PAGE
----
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Lecture 9

PHIL 296 Lecture Notes - Lecture 9: Individualism, Sentience, Nationstates


Department
Philosophy
Course Code
PHIL 296
Professor
Angie Pepper
Lecture
9

Page:
of 4
Friday, February 26, y
The Capabilities Approach
-Nussbaum on Justice for Animals
When we say that a bad act is unjust we mean that “the creature injured by the act
had an entitlement not to be treated in that way […] The sphere of justice is the
sphere of basic entitlements” (Nussbaum 2004, 302).
-Rejecting Contractarianism and Utilitarianism
Contractarianism
-Nussbaum traces the inability of the social contract tradition to accommodate
disability and nonhuman animals to two deeply held commitments:
-“the idea that parties to the social contract are roughly equal in power and ability,
and the related idea of mutual advantage as the goal they pursue through
cooperating rather than not cooperating” (Nussbaum 2006, 66).
-Humans and animals have different capacities and therefore we can not contract.
Utilitarianism
-1. Utilitarianism cannot rule out certain harsh and cruel forms of treatment in
advance – because right actions are determined by sum-ranking all pleasures
and pains. So, it is possible that slavery, torture, cruelty etc. would be obligatory.
But even if they were not, it seems misguided to view these actions as wrong
because of an empirical calculation of how much pleasure/pain they would
bring about.
They are wrong because they are unjust i.e. creatures treated as slaves,
subject to cruelty, or tortured are entitled not to be treated in these ways.
-2. Utilitarianism cannot deal with adaptive preferences.
Ignorance, malice, “habit, fear, low expectations, and unjust background
conditions deform people’s choices and even their wishes for their own lives
(Nussbaum, 2000: 114).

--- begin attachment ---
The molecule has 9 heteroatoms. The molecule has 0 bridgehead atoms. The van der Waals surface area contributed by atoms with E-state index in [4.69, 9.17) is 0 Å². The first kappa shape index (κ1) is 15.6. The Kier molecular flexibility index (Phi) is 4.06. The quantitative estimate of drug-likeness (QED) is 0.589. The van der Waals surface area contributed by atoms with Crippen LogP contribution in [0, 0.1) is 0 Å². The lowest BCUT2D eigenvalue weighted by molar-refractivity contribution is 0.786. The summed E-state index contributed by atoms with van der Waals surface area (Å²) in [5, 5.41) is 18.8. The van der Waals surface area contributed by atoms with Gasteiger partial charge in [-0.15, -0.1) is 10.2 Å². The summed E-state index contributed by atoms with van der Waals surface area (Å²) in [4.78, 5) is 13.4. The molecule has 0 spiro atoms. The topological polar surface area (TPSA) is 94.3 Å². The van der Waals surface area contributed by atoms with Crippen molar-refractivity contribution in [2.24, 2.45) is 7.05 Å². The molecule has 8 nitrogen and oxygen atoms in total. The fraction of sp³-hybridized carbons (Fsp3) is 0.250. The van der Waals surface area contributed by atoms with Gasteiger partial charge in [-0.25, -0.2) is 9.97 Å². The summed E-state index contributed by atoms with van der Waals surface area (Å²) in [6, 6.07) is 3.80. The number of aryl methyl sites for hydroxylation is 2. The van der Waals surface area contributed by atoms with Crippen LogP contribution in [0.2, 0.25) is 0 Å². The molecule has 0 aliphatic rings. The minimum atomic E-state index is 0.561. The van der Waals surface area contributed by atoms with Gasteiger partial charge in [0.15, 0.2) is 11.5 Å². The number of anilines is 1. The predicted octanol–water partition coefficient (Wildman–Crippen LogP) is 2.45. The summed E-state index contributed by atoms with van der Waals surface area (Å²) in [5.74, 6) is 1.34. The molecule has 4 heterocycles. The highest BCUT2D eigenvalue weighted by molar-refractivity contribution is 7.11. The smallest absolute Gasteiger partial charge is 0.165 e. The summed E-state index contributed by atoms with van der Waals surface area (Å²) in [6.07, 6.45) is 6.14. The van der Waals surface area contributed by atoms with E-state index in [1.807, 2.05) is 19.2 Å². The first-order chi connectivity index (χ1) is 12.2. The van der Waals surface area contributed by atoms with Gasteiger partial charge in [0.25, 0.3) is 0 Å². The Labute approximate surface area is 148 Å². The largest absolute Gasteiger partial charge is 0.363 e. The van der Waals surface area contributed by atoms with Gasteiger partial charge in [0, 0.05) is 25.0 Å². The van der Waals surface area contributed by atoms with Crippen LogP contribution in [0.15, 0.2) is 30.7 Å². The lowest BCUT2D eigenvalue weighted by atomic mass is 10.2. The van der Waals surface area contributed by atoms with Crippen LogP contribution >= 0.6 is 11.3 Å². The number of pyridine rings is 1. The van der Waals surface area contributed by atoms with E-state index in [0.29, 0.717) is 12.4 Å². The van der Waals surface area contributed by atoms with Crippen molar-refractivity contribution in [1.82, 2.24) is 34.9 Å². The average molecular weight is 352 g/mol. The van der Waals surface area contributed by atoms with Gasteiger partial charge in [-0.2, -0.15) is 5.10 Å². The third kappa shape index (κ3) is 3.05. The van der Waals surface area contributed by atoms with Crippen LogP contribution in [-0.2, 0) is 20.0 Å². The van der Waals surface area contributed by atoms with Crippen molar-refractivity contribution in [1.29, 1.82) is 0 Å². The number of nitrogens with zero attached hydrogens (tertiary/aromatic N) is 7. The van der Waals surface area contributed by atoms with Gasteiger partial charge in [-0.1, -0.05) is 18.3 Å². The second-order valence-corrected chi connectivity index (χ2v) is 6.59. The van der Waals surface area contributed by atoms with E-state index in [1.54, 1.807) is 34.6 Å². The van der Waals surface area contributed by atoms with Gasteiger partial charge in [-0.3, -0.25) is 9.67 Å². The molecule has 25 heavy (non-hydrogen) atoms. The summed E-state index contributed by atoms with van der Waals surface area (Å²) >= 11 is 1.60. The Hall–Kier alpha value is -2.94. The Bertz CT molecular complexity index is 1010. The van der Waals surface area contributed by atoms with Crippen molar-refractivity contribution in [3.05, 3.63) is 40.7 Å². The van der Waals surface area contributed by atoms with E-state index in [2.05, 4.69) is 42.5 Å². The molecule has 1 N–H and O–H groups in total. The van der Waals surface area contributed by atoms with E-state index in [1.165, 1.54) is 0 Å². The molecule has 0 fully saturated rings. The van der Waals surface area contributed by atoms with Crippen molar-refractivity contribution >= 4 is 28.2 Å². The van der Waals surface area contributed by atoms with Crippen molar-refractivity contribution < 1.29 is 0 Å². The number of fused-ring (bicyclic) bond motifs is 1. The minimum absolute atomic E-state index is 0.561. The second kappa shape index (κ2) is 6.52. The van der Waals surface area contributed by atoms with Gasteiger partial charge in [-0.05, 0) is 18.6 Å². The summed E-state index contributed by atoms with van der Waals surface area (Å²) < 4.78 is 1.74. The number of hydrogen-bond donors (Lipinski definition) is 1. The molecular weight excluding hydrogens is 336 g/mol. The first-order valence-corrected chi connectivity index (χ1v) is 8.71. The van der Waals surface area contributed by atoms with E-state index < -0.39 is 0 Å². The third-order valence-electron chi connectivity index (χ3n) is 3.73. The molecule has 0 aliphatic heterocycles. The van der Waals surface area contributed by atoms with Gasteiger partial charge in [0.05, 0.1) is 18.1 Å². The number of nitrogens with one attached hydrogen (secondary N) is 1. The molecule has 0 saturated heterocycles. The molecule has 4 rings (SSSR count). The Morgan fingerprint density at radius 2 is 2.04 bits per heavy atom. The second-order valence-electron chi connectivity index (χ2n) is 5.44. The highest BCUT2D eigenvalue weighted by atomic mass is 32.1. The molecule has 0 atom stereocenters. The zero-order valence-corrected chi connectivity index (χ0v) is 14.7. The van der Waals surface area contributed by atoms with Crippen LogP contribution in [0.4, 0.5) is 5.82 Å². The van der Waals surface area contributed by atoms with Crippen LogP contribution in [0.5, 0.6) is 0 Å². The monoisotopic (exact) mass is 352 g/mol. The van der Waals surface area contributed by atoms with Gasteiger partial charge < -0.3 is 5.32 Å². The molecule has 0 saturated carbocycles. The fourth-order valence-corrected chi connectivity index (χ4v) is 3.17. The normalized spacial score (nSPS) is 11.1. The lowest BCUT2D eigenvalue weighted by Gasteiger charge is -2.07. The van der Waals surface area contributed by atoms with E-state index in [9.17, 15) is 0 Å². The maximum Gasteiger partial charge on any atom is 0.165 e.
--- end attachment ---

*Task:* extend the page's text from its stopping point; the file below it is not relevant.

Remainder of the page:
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A perverse feature of harmful adaptive preferences, whether is that they often
serve to enlist the oppressed and the vulnerable in the reinforcement of their
own subjugation.
Utilitarianism does not consider whypeople find pleasure or satisfaction in
certain things.
Utilitarianism, including Singer’s preference utilitarianism, “cannot consider […]
all the deprivation of valuable life activity that [humans and nonhuman animals]
do not feel” (Nussbaum 2004, 305).
-3. Pleasure isn’t the only thing that is important to humans and nonhuman
animals – e.g. freedom of movement, friendship, grief, altruistic sacrifice, and
physical achievement.
-4. Why should all pleasures be counted? Bad pleasures – recall Regan’s critique
of utilitarianism.
-The Capabilities Approach (CA)
CA is concerned with what human beings are able to do and what they are able to
be, that is, with their capabilities.
-Capability vs. functioning: A key feature of CA is that it is capability rather than
functioning that is the political goal (Nussbaum 2000, 87).
-CA is “informed by an intuitive idea of a life that is worthy of the dignity of the
human being” (Nussbaum 2006, 70).
-Ten Central Human Capabilities
(1) Life
(2) Bodily health
(3) Bodily integrity
(4) Senses, imagination, and thought
(5) Emotions
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(6) Practical reason
(7) Affiliation
(8) Other species
(9) Play
(10) Control over one’s environment
-Humans who have these opportunities for functioning are able to lead flourishing
human lives.
-Justice demands protecting and enabling human capabilities.
Human capabilities are to underpin political principles that should be the foundation
of each and every nation-state’s constitution (Nussbaum 2006, 70).
Situation is determined baed on capabilities.
-CA is global in scope – unmistakably cosmopolitan: “notice that the approach makes
each person a bearer of value, and as an end” (2000, 73; see also 74); “the
capabilities approach remains focused on the person as the ultimate subject of
justice” (2006, 295).
-Extending the Capabilities Approach to Nonhuman Animals
-CA “wants to see each thing flourish as the sort of thing it is” (Nussbaum 2004, 306)
Individualism: all existing individual creatures are the primary units of moral
consideration.
Species continuation does not matter from the perspective of justice unless
humans are actively involved in the harm done to individual creatures.
-Maintains that sentience is a threshold condition for a creature to be a subject of
justice.
-Beings with complex capabilities can experience greater suffering when their
capabilities are thwarted – this does not mean that beings that are more complex
are more morally considerable.
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